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The Ontario Court of Appeal has refused to grant Lafarge leave to appeal further from the precedent-setting decision of the Environmental Review Tribunal. The ERT permitted neighbours to appeal  certificate of approval (permits) that the Ministry of the Environment had granted to Lafarge, authorizing it to burn waste tires as fuel at its cement kiln. This permission was upheld by the Divisional Court earlier this year, after an equally precedent-setting intervention by Ontario’s Environmental Commissioner. As a result, Lafarge has announced that it will abandon its multiyear attempt to gain permission to use tires as fuel. Instead, it will look for other ways to reduce its environmental footprint and greenhouse gas emissions. 


While this particular case is now over, it will have lasting consequences for Ontario’s approval system.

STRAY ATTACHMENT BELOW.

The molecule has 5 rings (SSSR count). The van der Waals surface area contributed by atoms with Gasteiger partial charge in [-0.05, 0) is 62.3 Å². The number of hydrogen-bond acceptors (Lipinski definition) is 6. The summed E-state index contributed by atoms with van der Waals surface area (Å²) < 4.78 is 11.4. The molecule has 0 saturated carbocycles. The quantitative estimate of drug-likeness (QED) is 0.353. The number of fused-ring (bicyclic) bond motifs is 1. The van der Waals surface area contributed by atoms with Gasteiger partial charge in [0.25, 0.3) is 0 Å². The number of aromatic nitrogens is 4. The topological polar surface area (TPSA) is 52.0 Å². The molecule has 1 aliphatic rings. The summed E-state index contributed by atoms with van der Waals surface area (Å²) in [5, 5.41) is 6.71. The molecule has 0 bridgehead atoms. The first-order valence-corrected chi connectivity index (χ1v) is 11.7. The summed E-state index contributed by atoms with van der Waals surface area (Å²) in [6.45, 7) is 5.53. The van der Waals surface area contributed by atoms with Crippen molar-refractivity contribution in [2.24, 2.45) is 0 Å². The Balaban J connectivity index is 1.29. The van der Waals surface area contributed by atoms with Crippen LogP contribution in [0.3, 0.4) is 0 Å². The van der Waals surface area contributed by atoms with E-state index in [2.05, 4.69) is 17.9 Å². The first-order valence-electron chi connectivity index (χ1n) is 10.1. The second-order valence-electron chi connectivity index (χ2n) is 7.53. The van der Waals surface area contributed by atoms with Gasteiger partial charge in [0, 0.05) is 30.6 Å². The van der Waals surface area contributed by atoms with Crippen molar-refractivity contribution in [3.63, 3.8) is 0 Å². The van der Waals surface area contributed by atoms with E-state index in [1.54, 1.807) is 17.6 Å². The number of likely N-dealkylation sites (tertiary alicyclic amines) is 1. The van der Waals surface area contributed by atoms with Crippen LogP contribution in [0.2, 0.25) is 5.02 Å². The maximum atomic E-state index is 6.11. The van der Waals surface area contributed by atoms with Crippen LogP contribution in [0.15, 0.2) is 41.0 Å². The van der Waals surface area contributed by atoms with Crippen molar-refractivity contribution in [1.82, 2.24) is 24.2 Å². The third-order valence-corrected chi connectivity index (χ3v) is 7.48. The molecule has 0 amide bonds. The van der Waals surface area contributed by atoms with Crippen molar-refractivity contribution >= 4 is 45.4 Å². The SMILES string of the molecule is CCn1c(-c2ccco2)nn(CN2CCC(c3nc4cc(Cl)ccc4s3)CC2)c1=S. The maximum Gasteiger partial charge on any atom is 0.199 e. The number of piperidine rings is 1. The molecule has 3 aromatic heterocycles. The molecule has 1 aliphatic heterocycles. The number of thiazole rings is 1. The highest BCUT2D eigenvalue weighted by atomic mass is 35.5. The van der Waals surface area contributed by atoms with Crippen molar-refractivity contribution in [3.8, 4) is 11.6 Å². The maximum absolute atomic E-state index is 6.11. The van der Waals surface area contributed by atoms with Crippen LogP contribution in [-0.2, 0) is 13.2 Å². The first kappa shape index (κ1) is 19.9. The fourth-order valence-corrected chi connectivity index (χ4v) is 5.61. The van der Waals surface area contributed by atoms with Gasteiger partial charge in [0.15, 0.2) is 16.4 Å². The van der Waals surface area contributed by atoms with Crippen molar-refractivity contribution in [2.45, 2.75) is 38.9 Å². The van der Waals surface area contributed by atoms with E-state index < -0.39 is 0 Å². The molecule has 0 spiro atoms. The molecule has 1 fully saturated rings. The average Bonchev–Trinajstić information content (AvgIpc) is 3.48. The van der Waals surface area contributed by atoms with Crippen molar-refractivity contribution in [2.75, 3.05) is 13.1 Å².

Requirements that the Approvals Branch consider common law rights as well as statutory obligations, and relate all approvals to the ministry’s Statement of Environmental Values, may tighten up some approvals, but may further encumber the already clogged approval process. Many practitioners are particularly concerned by the ERT’s assertion that  serious potential environmental harm can be presumed simply because technology is unfamiliar, i.e. innovative. At a time when Ontario desperately needs innovative technology to rebuild its manufacturing base and cope with climate change, any further drag on innovation may do more harm than good.

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